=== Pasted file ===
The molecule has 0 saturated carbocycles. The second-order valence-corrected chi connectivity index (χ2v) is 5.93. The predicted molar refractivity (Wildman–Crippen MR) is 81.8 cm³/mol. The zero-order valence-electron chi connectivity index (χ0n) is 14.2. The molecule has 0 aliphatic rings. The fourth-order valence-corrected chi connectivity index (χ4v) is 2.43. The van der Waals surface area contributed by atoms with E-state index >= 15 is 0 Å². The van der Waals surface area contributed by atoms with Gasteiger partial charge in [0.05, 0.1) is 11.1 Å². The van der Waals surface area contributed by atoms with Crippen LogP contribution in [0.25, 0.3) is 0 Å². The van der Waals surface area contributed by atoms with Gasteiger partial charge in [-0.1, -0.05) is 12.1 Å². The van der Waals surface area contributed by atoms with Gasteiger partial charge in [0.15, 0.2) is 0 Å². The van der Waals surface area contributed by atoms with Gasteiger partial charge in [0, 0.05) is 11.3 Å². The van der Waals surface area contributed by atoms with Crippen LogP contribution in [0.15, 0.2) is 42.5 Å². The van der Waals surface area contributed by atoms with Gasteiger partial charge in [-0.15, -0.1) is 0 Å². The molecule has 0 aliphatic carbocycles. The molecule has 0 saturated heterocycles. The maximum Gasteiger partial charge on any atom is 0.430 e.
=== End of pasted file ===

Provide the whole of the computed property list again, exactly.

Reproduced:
The molecule has 0 saturated carbocycles. The second-order valence-corrected chi connectivity index (χ2v) is 5.93. The predicted molar refractivity (Wildman–Crippen MR) is 81.8 cm³/mol. The zero-order valence-electron chi connectivity index (χ0n) is 14.2. The molecule has 0 aliphatic rings. The fourth-order valence-corrected chi connectivity index (χ4v) is 2.43. The van der Waals surface area contributed by atoms with E-state index >= 15 is 0 Å². The van der Waals surface area contributed by atoms with Gasteiger partial charge in [0.05, 0.1) is 11.1 Å². The van der Waals surface area contributed by atoms with Crippen LogP contribution in [0.25, 0.3) is 0 Å². The van der Waals surface area contributed by atoms with Gasteiger partial charge in [-0.1, -0.05) is 12.1 Å². The van der Waals surface area contributed by atoms with Gasteiger partial charge in [0.15, 0.2) is 0 Å². The van der Waals surface area contributed by atoms with Gasteiger partial charge in [0, 0.05) is 11.3 Å². The van der Waals surface area contributed by atoms with Crippen LogP contribution in [0.15, 0.2) is 42.5 Å². The van der Waals surface area contributed by atoms with Gasteiger partial charge in [-0.15, -0.1) is 0 Å². The molecule has 0 aliphatic carbocycles. The molecule has 0 saturated heterocycles. The maximum Gasteiger partial charge on any atom is 0.430 e.